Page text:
Her stranger is certainly presented as a demonic figure that is seemingly conjured up out of her dark fantasies, and Andreu seems quite devilish himself. Even his apartment (where he rapes Minou after blackmailing her) is an eerie, hellish den of perversion, adorned with Chinese devils and soaked in a smoldering red light. Sometimes, you wonder if Forbidden Photos isn’t going to be a keen look into how hysterical women are treated; at one point, Minou contemplates committing suicide by jumping down onto a phallic sailboat pole, and, when the authorities do get involved, they come up with a howler of a reasoning behind it all. According to them, Minou has crafted this elaborate plot to attract the attention and love of her husband, who is the type of guy who seems to enjoy his post-sex cigarette as much as the sex itself.

I really like the notion that Forbidden Photos is taking a subtle jab at this sort of thing, particularly since so many of these films are so overtly misogynist (and even this one can’t resist slapping around a woman or two); however, it can’t quite close the deal and quickly stuffs a bunch of wild twists and turns to reveal another standard plot. The eventual culprit has certainly crafted elaborate means to (hopefully) arrive at a typical end, so all of the narrative gymnastics really make this feel like a giallo. Forbidden Photos is a bit misidentified in that sense, but it’s arguable that most Italian movies about women going insane are close cousins to the full-on giallo; this one is especially dry in a visceral sense, but it’s bolstered by its sexual intensity. It’s not nearly as explicit as the later sleaze-laden take-offs would be, but it’s no less suggestive, and it’s a bit appropriate that its psycho-sexual tensions rumble like they do.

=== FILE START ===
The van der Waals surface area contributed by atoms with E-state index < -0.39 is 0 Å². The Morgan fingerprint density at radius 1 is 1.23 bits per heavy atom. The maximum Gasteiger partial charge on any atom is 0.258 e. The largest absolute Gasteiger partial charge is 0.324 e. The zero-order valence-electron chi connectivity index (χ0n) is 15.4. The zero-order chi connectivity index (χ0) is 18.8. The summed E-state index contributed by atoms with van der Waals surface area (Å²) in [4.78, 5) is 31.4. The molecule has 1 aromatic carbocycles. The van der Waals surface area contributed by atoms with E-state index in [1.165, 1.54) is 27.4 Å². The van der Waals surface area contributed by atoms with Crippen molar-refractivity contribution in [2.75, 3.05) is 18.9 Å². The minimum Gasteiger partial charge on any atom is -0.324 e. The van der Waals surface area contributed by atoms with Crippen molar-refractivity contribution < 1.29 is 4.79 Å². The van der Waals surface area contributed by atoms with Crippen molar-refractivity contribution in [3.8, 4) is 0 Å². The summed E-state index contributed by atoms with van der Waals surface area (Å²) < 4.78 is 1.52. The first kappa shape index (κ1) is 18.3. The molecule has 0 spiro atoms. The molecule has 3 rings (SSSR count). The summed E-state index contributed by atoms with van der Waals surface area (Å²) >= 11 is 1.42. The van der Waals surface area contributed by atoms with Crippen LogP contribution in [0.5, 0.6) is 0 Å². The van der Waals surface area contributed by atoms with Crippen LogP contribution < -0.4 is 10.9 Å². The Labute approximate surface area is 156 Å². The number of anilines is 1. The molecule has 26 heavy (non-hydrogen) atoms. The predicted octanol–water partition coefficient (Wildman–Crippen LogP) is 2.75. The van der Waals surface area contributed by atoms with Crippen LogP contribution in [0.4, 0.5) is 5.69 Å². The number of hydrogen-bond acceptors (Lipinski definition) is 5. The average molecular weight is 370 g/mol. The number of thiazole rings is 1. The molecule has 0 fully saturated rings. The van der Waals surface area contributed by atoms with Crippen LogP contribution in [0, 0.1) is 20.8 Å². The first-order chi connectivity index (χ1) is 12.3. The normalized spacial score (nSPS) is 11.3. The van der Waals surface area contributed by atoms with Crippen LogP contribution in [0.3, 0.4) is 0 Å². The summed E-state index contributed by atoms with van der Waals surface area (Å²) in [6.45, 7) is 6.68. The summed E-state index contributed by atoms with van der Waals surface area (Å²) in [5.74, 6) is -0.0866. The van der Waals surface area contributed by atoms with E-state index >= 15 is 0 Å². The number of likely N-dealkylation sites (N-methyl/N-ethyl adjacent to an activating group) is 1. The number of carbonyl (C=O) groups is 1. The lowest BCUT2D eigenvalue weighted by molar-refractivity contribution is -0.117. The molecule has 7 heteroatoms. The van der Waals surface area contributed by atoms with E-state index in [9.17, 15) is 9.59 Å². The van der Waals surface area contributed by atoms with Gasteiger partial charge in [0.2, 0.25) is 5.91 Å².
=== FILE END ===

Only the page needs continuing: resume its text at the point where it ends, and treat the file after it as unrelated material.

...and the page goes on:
This is a movie that I wish had stayed committed to the mind-warping possibilities that it dangles; I’ll admit that it dangles them quite nicely and does so long enough to keep one intrigued, but I couldn’t help but feel a bit deflated. Still, its pedigree is solid--Morricone’s score is excellent, and Lassander and Navarro are each well suited for their roles, with the latter being an especially fiery source of combustion. Director Luciano Ercoli displays a mastery command of a camera that he would later put to better use in Death Walks at Midnight and Death Wears High Heels. Like many other early giallo precursors, this feels like a prelude to those works more than anything, but it’s a pretty good one. Blue Underground gave it a DVD release that’s light on extras (there’s only an interview with co-writer Gastaldi and a trailer), but it features an excellent presentation that does justice to the film’s dazzling visuals. This one shouldn’t be forbidden from your shelf, but just know that some of its faults aren’t above suspicion or criticism. Buy it!